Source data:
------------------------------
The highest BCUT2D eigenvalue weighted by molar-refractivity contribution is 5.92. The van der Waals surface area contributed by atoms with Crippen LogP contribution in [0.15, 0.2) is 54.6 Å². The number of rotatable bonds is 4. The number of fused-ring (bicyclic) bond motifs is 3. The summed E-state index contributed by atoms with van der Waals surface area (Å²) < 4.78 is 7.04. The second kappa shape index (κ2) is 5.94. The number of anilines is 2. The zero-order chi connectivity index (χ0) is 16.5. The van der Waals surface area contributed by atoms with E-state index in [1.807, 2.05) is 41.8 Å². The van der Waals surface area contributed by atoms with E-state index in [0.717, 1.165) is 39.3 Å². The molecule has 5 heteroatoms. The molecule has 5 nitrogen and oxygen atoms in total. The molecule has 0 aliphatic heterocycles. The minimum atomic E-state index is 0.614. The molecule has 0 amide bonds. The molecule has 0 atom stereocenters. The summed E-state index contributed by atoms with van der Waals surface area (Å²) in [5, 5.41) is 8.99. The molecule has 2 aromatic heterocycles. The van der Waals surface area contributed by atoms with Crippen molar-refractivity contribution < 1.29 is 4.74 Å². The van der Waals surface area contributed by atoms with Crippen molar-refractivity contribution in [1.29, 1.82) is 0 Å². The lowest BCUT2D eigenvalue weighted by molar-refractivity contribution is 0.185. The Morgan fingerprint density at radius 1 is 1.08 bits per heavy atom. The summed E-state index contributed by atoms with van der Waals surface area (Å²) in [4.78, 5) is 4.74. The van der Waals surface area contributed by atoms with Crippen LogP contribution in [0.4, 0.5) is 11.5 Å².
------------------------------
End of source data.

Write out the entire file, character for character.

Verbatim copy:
The highest BCUT2D eigenvalue weighted by molar-refractivity contribution is 5.92. The van der Waals surface area contributed by atoms with Crippen LogP contribution in [0.15, 0.2) is 54.6 Å². The number of rotatable bonds is 4. The number of fused-ring (bicyclic) bond motifs is 3. The summed E-state index contributed by atoms with van der Waals surface area (Å²) < 4.78 is 7.04. The second kappa shape index (κ2) is 5.94. The number of anilines is 2. The zero-order chi connectivity index (χ0) is 16.5. The van der Waals surface area contributed by atoms with E-state index in [1.807, 2.05) is 41.8 Å². The van der Waals surface area contributed by atoms with E-state index in [0.717, 1.165) is 39.3 Å². The molecule has 5 heteroatoms. The molecule has 5 nitrogen and oxygen atoms in total. The molecule has 0 aliphatic heterocycles. The minimum atomic E-state index is 0.614. The molecule has 0 amide bonds. The molecule has 0 atom stereocenters. The summed E-state index contributed by atoms with van der Waals surface area (Å²) in [5, 5.41) is 8.99. The molecule has 2 aromatic heterocycles. The van der Waals surface area contributed by atoms with Crippen molar-refractivity contribution < 1.29 is 4.74 Å². The van der Waals surface area contributed by atoms with Crippen molar-refractivity contribution in [1.29, 1.82) is 0 Å². The lowest BCUT2D eigenvalue weighted by molar-refractivity contribution is 0.185. The Morgan fingerprint density at radius 1 is 1.08 bits per heavy atom. The summed E-state index contributed by atoms with van der Waals surface area (Å²) in [4.78, 5) is 4.74. The van der Waals surface area contributed by atoms with Crippen LogP contribution in [0.4, 0.5) is 11.5 Å².